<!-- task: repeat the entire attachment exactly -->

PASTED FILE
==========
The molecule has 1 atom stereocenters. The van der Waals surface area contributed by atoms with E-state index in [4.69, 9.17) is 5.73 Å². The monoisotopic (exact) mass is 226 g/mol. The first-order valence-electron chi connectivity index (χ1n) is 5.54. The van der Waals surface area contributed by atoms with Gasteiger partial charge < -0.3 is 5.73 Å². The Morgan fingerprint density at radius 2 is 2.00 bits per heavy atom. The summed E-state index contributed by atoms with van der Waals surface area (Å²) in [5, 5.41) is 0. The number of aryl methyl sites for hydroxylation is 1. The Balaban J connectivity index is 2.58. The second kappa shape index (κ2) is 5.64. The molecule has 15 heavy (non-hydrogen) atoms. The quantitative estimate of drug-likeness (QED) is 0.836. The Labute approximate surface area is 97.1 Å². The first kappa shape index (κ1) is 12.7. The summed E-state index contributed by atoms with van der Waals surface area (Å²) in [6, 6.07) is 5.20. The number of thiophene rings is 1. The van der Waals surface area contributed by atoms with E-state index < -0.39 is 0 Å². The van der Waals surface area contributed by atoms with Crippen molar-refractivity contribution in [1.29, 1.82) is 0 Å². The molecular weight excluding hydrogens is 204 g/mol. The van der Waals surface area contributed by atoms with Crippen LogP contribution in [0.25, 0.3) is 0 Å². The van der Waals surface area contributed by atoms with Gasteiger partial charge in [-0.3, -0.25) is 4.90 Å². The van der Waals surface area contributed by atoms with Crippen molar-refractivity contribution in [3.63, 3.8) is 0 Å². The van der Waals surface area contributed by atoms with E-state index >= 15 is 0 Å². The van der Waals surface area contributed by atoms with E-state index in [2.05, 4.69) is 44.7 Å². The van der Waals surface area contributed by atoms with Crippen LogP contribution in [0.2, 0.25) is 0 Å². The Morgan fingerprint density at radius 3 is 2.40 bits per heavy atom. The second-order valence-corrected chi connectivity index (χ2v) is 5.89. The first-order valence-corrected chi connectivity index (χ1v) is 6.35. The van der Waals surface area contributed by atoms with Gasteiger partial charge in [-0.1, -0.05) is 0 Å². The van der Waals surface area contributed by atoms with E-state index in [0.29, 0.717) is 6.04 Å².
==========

The molecule has 1 atom stereocenters. The van der Waals surface area contributed by atoms with E-state index in [4.69, 9.17) is 5.73 Å². The monoisotopic (exact) mass is 226 g/mol. The first-order valence-electron chi connectivity index (χ1n) is 5.54. The van der Waals surface area contributed by atoms with Gasteiger partial charge < -0.3 is 5.73 Å². The Morgan fingerprint density at radius 2 is 2.00 bits per heavy atom. The summed E-state index contributed by atoms with van der Waals surface area (Å²) in [5, 5.41) is 0. The number of aryl methyl sites for hydroxylation is 1. The Balaban J connectivity index is 2.58. The second kappa shape index (κ2) is 5.64. The molecule has 15 heavy (non-hydrogen) atoms. The quantitative estimate of drug-likeness (QED) is 0.836. The Labute approximate surface area is 97.1 Å². The first kappa shape index (κ1) is 12.7. The summed E-state index contributed by atoms with van der Waals surface area (Å²) in [6, 6.07) is 5.20. The number of thiophene rings is 1. The van der Waals surface area contributed by atoms with E-state index < -0.39 is 0 Å². The van der Waals surface area contributed by atoms with Crippen molar-refractivity contribution in [1.29, 1.82) is 0 Å². The molecular weight excluding hydrogens is 204 g/mol. The van der Waals surface area contributed by atoms with Crippen LogP contribution in [0.25, 0.3) is 0 Å². The van der Waals surface area contributed by atoms with Gasteiger partial charge in [-0.3, -0.25) is 4.90 Å². The van der Waals surface area contributed by atoms with Crippen molar-refractivity contribution in [3.63, 3.8) is 0 Å². The van der Waals surface area contributed by atoms with E-state index >= 15 is 0 Å². The van der Waals surface area contributed by atoms with E-state index in [2.05, 4.69) is 44.7 Å². The van der Waals surface area contributed by atoms with Crippen LogP contribution in [0.2, 0.25) is 0 Å². The Morgan fingerprint density at radius 3 is 2.40 bits per heavy atom. The second-order valence-corrected chi connectivity index (χ2v) is 5.89. The first-order valence-corrected chi connectivity index (χ1v) is 6.35. The van der Waals surface area contributed by atoms with Gasteiger partial charge in [-0.1, -0.05) is 0 Å². The van der Waals surface area contributed by atoms with E-state index in [0.29, 0.717) is 6.04 Å².